The Western world knows little of the fine tradition of Vietnamese literature, although a few works have made their way abroad in recent years since Vietnam’s doi moi reforms and the encouraging of fuller cultural expression. The best-known, Bao Ninh’s “The Sorrow of War,” filled us with empathy and horror at the Vietnamese soldier’s view of what is known, in fitting parallel, as “the American War.” The book caused us to realize just how similar our experiences of that conflict really were.
There have also been memoirs by writers born in Vietnam who later immigrated to the United States, such as “Catfish and Mandala” by Andrew X. Pham and “The Sacred Willow” by Duong Van Mai Elliott -- both attempt to introduce Americans to the complexity of the Vietnamese experience.
But what of Vietnam’s Faulkners and Dostoevskys and Voltaires, the classicist purveyors of Vietnam’s literary soul? In fact, Vietnam experienced a literary explosion between 1923 and 1944 that prompted the publication of more than 10,000 Vietnamese titles and the creation of more than 450 periodicals, the perhaps inevitable result of France’s introduction of romanized Vietnamese script at the end of the 19th century. (It is all the more remarkable considering Hanoi’s population during those years was just 150,000.) Much of the writing was the extraordinary expression of a colonized people seeking a voice and clamoring for modernization. Virtually all of it was later banned under the communist government.
Now, for the first time, a novel by Vu Trong Phung, a brilliant and prolific satirist who has been compared to Balzac and lauded as arguably the greatest Vietnamese writer of this rich literary period, has been published in English. Banned by the North Vietnamese authorities until 1986, his works later became required reading in schools and are now as integral to Vietnam’s educational system as “The Catcher in the Rye” or “The Grapes of Wrath” are to our own.
Before dying in 1939 of the combined effects of tuberculosis and opium addiction one week shy of his 27th birthday, Phung had written eight novels, seven plays, several dozen short stories, five book-length works of nonfiction reportage, and hundreds of reviews, essays and articles. His best-known work, “Dumb Luck,” which first appeared in serialized form in a Hanoi newspaper in 1936, has now been translated into English by a husband and wife team of academics from UC Berkeley, Peter Zinoman and Nguyen Nguyet Cam.
A lively and engaging novel that is pure social critique, “Dumb Luck” centers around a street-smart urban trickster named Red-Haired Xuan. He is a clever Candide who, far from dodging misfortune after misfortune, bumbles through life’s amusing adventures to find that, in fact, every seeming adversity does indeed result in the best of all possible worlds -- for him, at least, while everyone else is none the wiser. The setting is Vietnam in the 1930s, when the country was undergoing enormous social change. The pressures for modernization, for Vietnam’s elite to adopt French language, fashion and cultural mores were enormous.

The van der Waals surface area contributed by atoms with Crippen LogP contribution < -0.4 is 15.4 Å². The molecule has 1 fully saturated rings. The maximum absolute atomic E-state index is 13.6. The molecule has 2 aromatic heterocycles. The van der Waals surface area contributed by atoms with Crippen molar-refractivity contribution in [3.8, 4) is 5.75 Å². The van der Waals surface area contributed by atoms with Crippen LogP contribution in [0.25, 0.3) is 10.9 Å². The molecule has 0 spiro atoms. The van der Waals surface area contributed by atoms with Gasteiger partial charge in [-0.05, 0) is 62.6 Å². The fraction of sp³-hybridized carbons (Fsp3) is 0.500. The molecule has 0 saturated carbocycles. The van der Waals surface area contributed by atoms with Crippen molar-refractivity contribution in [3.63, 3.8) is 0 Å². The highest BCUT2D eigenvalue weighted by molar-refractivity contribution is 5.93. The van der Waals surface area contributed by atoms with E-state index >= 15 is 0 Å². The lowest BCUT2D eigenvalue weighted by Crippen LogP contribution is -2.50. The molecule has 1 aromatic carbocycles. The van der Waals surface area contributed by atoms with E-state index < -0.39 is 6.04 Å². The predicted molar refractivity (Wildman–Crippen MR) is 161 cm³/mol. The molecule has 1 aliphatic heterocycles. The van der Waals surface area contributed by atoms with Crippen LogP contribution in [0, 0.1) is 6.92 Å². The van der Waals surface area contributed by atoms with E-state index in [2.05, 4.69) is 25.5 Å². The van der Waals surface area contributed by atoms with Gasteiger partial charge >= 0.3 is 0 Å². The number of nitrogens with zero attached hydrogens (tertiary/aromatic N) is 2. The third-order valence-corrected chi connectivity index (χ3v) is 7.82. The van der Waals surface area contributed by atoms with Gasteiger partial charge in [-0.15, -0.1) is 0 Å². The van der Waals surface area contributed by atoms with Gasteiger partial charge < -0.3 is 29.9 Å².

And it is this clash between tradition and modernity that Phung brings to light with amusingly biting satire: the dress shop tailor who creates plunging necklines and short skirts for his sophisticated Vietnamese clientele as part of his dedication to the “Europeanization” movement, yet forbids his wife to wear anything but the traditional ao dai tunic and white slacks; the old grandfather who repeatedly shouts, “I know! I know, what a pain! ... Shut up already!!!” whenever confronted with evidence of how the world is changing; the police who, forced to collect a quota of fines, turn to fining each other; the plump widow who was so faithful to her two consecutive, senior bureaucrat husbands that she “sexed” them both to death.
Xuan, of course, gets the better of everyone. Invited by a beautiful woman to court her by reciting traditional Vietnamese poetry, the uneducated Xuan (who previously stood on street corners hawking medicinals to cure sexually transmitted diseases) merely adapts his snake-oil recitations and is heralded as a learned man.
Greeted at the tennis club in Hanoi by snooty Vietnamese intellectuals who address him in French, Xuan (who does not speak the foreign language) purses his lips in disgust and retorts, “Isn’t our language good enough for you?” “Yes of course, please forgive me,” the intellectual, forced to acknowledge his disrespect for his mother tongue, replies sheepishly.
A rich family begs Xuan to marry their beautiful daughter, and, caught up in a moment of self-reflection -- could someone of his modest background be suitable? -- he declines. The family, thinking he must be too good for their daughter, begs even harder. Again, it is the uneducated Xuan who makes a mockery of “sophisticated” Vietnam.
Phung’s translators offer a 24-page introduction of meticulously footnoted narrative analysis that painstakingly places the work in context, but it is best read and fully appreciated after reading Phung’s fine, funny and still relevant work.
After all, modern-day Vietnam, where police and privileged classes are still figures of fun, gives rise to the same tension between tradition and modernity. That makes Phung an important Vietnamese voice, and one well worth reading today.